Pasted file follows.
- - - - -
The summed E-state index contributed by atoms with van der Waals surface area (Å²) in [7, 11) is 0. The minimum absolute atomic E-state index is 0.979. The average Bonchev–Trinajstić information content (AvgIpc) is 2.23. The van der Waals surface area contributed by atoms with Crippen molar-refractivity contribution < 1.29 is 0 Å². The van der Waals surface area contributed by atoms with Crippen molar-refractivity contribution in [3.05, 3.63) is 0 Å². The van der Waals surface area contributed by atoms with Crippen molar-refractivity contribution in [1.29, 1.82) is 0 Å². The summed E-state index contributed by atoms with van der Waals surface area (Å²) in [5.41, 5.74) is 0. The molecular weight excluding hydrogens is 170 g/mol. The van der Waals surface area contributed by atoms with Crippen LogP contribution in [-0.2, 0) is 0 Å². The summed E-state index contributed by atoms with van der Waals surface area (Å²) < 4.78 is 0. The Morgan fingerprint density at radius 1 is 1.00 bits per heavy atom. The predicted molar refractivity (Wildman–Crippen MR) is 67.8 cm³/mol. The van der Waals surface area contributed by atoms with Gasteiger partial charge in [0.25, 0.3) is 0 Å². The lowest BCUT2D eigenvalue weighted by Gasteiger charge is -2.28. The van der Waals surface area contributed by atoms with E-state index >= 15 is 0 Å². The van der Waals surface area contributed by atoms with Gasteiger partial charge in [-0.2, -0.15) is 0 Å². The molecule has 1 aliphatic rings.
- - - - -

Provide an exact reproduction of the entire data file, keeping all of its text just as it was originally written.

The summed E-state index contributed by atoms with van der Waals surface area (Å²) in [7, 11) is 0. The minimum absolute atomic E-state index is 0.979. The average Bonchev–Trinajstić information content (AvgIpc) is 2.23. The van der Waals surface area contributed by atoms with Crippen molar-refractivity contribution < 1.29 is 0 Å². The van der Waals surface area contributed by atoms with Crippen molar-refractivity contribution in [3.05, 3.63) is 0 Å². The van der Waals surface area contributed by atoms with Crippen molar-refractivity contribution in [1.29, 1.82) is 0 Å². The summed E-state index contributed by atoms with van der Waals surface area (Å²) in [5.41, 5.74) is 0. The molecular weight excluding hydrogens is 170 g/mol. The van der Waals surface area contributed by atoms with Crippen LogP contribution in [-0.2, 0) is 0 Å². The summed E-state index contributed by atoms with van der Waals surface area (Å²) < 4.78 is 0. The Morgan fingerprint density at radius 1 is 1.00 bits per heavy atom. The predicted molar refractivity (Wildman–Crippen MR) is 67.8 cm³/mol. The van der Waals surface area contributed by atoms with Gasteiger partial charge in [0.25, 0.3) is 0 Å². The lowest BCUT2D eigenvalue weighted by Gasteiger charge is -2.28. The van der Waals surface area contributed by atoms with E-state index >= 15 is 0 Å². The van der Waals surface area contributed by atoms with Gasteiger partial charge in [-0.2, -0.15) is 0 Å². The molecule has 1 aliphatic rings.